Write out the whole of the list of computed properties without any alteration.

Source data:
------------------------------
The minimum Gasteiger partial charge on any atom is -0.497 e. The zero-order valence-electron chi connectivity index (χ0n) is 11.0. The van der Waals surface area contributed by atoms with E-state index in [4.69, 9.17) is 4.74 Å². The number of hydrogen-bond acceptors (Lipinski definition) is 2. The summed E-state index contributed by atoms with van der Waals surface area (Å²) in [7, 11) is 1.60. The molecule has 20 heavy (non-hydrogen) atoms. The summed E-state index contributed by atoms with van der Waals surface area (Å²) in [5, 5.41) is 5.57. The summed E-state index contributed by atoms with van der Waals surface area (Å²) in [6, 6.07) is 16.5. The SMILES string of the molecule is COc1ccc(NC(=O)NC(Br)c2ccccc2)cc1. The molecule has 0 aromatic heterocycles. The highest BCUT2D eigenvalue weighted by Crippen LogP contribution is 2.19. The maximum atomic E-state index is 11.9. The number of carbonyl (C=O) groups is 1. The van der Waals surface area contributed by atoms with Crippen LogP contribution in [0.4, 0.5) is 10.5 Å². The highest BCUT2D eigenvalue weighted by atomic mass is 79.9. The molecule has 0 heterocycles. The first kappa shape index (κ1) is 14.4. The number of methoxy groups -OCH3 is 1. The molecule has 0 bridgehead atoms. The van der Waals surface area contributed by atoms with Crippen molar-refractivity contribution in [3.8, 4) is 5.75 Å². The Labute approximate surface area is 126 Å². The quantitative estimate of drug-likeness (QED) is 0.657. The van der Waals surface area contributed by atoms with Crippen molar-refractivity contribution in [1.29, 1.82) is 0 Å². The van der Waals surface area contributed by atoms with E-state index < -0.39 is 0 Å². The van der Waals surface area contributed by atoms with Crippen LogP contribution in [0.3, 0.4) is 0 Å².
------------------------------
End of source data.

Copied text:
The minimum Gasteiger partial charge on any atom is -0.497 e. The zero-order valence-electron chi connectivity index (χ0n) is 11.0. The van der Waals surface area contributed by atoms with E-state index in [4.69, 9.17) is 4.74 Å². The number of hydrogen-bond acceptors (Lipinski definition) is 2. The summed E-state index contributed by atoms with van der Waals surface area (Å²) in [7, 11) is 1.60. The molecule has 20 heavy (non-hydrogen) atoms. The summed E-state index contributed by atoms with van der Waals surface area (Å²) in [5, 5.41) is 5.57. The summed E-state index contributed by atoms with van der Waals surface area (Å²) in [6, 6.07) is 16.5. The SMILES string of the molecule is COc1ccc(NC(=O)NC(Br)c2ccccc2)cc1. The molecule has 0 aromatic heterocycles. The highest BCUT2D eigenvalue weighted by Crippen LogP contribution is 2.19. The maximum atomic E-state index is 11.9. The number of carbonyl (C=O) groups is 1. The van der Waals surface area contributed by atoms with Crippen LogP contribution in [0.4, 0.5) is 10.5 Å². The highest BCUT2D eigenvalue weighted by atomic mass is 79.9. The molecule has 0 heterocycles. The first kappa shape index (κ1) is 14.4. The number of methoxy groups -OCH3 is 1. The molecule has 0 bridgehead atoms. The van der Waals surface area contributed by atoms with Crippen molar-refractivity contribution in [3.8, 4) is 5.75 Å². The Labute approximate surface area is 126 Å². The quantitative estimate of drug-likeness (QED) is 0.657. The van der Waals surface area contributed by atoms with Crippen molar-refractivity contribution in [1.29, 1.82) is 0 Å². The van der Waals surface area contributed by atoms with E-state index < -0.39 is 0 Å². The van der Waals surface area contributed by atoms with Crippen LogP contribution in [0.3, 0.4) is 0 Å².